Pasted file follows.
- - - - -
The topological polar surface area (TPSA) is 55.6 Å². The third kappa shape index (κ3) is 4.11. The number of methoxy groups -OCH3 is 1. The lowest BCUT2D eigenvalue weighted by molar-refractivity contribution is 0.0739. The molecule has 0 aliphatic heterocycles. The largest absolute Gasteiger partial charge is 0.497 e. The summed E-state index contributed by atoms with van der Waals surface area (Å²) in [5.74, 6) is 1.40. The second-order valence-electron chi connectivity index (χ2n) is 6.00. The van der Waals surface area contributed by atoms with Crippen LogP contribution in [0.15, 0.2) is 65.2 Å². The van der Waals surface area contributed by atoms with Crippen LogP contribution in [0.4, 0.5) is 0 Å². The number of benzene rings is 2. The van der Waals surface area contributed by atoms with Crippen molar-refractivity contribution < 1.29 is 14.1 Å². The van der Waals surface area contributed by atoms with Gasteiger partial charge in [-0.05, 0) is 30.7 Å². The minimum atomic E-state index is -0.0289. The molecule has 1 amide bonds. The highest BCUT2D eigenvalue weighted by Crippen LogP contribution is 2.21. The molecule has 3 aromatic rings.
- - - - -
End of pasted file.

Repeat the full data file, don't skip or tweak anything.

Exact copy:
The topological polar surface area (TPSA) is 55.6 Å². The third kappa shape index (κ3) is 4.11. The number of methoxy groups -OCH3 is 1. The lowest BCUT2D eigenvalue weighted by molar-refractivity contribution is 0.0739. The molecule has 0 aliphatic heterocycles. The largest absolute Gasteiger partial charge is 0.497 e. The summed E-state index contributed by atoms with van der Waals surface area (Å²) in [5.74, 6) is 1.40. The second-order valence-electron chi connectivity index (χ2n) is 6.00. The van der Waals surface area contributed by atoms with Crippen LogP contribution in [0.15, 0.2) is 65.2 Å². The van der Waals surface area contributed by atoms with Crippen LogP contribution in [0.4, 0.5) is 0 Å². The number of benzene rings is 2. The van der Waals surface area contributed by atoms with Crippen molar-refractivity contribution < 1.29 is 14.1 Å². The van der Waals surface area contributed by atoms with Gasteiger partial charge in [-0.05, 0) is 30.7 Å². The minimum atomic E-state index is -0.0289. The molecule has 1 amide bonds. The highest BCUT2D eigenvalue weighted by Crippen LogP contribution is 2.21. The molecule has 3 aromatic rings.